Why Not Vultures?

Lappet-Faced Vultures 11-23-13 6985.jpg-2

Lappet-Faced Vulture

I think vultures get a bad rap. They really perform a valuable service in nature. They do a much better job of recycling than we do.

Vultures Serengeti 11-24-13 8538.jpg-2

In case you’re wondering why I am inspired to post about vultures, I am (1) waiting to find out whether I will want to share the video of the festival choir concert from last weekend, and (2) am also trying to figure out how to possibly convey what is going on with the home crowd (it grows, and changes daily!) through various types of media. But while trying to find time to figure all that out, I thought I’d share a few pictures looking back to my November 2013 East Africa trip, with these spiffy-looking vultures in particular.

African White-Backed Vulture

African White-Backed Vulture

There were more vulture species on the list, but these were the only identified portraits I found recently.

 White-Headed Vulture

White-Headed Vulture

Yes, those are storks in the photo below: they also showed up after a kill, with the vultures.

Vultures & Storks at Zebra Kill 11-24-13 8529.jpg-2

Nature takes care of itself. And us, if we let it.

14 thoughts on “Why Not Vultures?

  1. A few months ago I saw a great documentary on TV about Vultures in Africa. They began to find hundreds of these birds dead in a large area, they were suspecting some kind of virus. They did tests of all kinds and found that they had been poisoned with a potent pesticide used for a problem they had on the fields. The mammals that grazed those fields did not get affected but when they migrate would go across the rivers and many would drown and then rot and were eaten by the vultures and they at the same time got poisoned and in short time would eventually die. It was bad as it was but got worse because the tremendous impact to the Ecology. The corpses of numbers of animals accumulated to great proportions and there wasn’t enough consumption from the lack of vultures. The government had to deploy fleets of trucks and large number of workers to pick up the corpses and burn some or bury other. What a chain reaction just for shortage of vulture population! Cool isn’t it?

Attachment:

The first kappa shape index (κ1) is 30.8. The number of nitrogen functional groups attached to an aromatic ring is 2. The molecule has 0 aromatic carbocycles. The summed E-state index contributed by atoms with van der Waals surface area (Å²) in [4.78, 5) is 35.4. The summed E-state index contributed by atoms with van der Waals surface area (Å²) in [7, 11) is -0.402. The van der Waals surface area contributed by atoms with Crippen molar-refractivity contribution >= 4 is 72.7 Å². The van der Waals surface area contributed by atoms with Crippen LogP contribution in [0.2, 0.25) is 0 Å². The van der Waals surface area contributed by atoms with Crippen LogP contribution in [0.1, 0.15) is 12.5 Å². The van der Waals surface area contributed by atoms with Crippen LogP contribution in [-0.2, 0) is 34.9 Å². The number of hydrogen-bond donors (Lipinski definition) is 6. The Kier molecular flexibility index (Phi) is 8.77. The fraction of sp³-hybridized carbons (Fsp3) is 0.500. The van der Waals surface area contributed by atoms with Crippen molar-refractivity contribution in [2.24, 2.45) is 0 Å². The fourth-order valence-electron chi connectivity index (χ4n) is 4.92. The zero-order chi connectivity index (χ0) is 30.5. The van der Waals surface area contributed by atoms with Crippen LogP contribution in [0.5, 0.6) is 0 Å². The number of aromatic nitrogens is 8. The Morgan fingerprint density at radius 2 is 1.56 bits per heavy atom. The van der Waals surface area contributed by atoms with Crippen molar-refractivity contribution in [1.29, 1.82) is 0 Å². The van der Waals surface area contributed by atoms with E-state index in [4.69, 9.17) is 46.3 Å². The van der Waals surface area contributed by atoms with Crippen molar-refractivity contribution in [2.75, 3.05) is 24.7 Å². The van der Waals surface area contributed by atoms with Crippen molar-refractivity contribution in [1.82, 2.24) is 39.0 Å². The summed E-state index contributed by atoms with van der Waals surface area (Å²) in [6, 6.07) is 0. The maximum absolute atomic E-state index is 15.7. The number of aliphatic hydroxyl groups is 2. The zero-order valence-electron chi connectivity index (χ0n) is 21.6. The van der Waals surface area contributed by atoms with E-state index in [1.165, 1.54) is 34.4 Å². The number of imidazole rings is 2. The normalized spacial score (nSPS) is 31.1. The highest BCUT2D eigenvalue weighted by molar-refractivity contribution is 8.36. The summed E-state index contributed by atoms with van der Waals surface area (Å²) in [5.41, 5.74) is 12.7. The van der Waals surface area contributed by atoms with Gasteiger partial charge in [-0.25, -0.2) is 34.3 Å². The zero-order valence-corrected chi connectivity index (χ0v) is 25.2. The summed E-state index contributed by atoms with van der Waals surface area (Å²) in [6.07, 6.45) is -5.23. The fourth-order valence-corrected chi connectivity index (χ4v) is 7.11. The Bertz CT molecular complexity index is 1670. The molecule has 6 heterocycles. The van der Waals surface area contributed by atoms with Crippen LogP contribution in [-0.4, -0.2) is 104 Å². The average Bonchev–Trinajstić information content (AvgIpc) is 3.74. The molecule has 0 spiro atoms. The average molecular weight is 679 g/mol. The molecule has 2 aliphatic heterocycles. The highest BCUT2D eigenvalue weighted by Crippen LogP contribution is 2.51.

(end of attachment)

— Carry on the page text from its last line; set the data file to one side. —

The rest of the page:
• Thanks for your comment, HJ. This sounds vaguely familiar to me which may be why quite a while ago I was thinking about doing a blog post about vultures and then forgot why by the time I got around to it. What a mess humans make. I was aware if the shortage of vultures in India,

  2. I have had a life long passion for vultures. I studied wildlife biology with a desire to be an old-world vulture ornithologist. That dream did not happen, my course changed – but my passion remains. Vultures are natures garbage collectors. They are part of the natural cycle for replacing important nutrients in the soil, and as mentioned in the other comment – a natural mortician. Thank you for your post.

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